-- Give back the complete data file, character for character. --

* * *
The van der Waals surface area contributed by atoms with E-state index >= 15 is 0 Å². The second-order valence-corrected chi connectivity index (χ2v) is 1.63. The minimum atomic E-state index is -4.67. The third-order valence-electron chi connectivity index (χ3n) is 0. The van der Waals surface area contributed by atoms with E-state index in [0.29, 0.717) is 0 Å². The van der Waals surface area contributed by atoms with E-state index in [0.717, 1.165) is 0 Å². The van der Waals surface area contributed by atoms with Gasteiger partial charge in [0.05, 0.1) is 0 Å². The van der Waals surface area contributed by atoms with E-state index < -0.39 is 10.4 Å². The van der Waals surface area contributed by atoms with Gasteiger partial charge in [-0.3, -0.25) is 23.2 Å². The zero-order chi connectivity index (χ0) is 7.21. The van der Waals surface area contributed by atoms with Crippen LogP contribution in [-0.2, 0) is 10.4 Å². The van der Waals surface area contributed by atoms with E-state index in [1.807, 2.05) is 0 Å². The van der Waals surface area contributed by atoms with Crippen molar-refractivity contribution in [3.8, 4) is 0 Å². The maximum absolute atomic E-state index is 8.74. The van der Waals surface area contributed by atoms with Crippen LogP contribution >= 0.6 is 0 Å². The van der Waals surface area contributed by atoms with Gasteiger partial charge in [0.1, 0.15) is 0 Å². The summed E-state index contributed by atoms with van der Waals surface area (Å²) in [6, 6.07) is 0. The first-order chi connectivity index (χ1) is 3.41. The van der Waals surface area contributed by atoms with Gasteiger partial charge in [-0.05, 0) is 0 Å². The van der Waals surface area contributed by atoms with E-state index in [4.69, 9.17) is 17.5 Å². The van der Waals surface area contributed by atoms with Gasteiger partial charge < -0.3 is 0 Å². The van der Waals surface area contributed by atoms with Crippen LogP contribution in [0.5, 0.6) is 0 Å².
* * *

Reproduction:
The van der Waals surface area contributed by atoms with E-state index >= 15 is 0 Å². The second-order valence-corrected chi connectivity index (χ2v) is 1.63. The minimum atomic E-state index is -4.67. The third-order valence-electron chi connectivity index (χ3n) is 0. The van der Waals surface area contributed by atoms with E-state index in [0.29, 0.717) is 0 Å². The van der Waals surface area contributed by atoms with E-state index in [0.717, 1.165) is 0 Å². The van der Waals surface area contributed by atoms with Gasteiger partial charge in [0.05, 0.1) is 0 Å². The van der Waals surface area contributed by atoms with E-state index < -0.39 is 10.4 Å². The van der Waals surface area contributed by atoms with Gasteiger partial charge in [-0.3, -0.25) is 23.2 Å². The zero-order chi connectivity index (χ0) is 7.21. The van der Waals surface area contributed by atoms with Crippen LogP contribution in [-0.2, 0) is 10.4 Å². The van der Waals surface area contributed by atoms with E-state index in [1.807, 2.05) is 0 Å². The van der Waals surface area contributed by atoms with Crippen molar-refractivity contribution in [3.8, 4) is 0 Å². The maximum absolute atomic E-state index is 8.74. The van der Waals surface area contributed by atoms with Crippen LogP contribution >= 0.6 is 0 Å². The van der Waals surface area contributed by atoms with Gasteiger partial charge in [0.1, 0.15) is 0 Å². The summed E-state index contributed by atoms with van der Waals surface area (Å²) in [6, 6.07) is 0. The first-order chi connectivity index (χ1) is 3.41. The van der Waals surface area contributed by atoms with Gasteiger partial charge in [-0.05, 0) is 0 Å². The van der Waals surface area contributed by atoms with E-state index in [4.69, 9.17) is 17.5 Å². The van der Waals surface area contributed by atoms with Gasteiger partial charge < -0.3 is 0 Å². The van der Waals surface area contributed by atoms with Crippen LogP contribution in [0.5, 0.6) is 0 Å².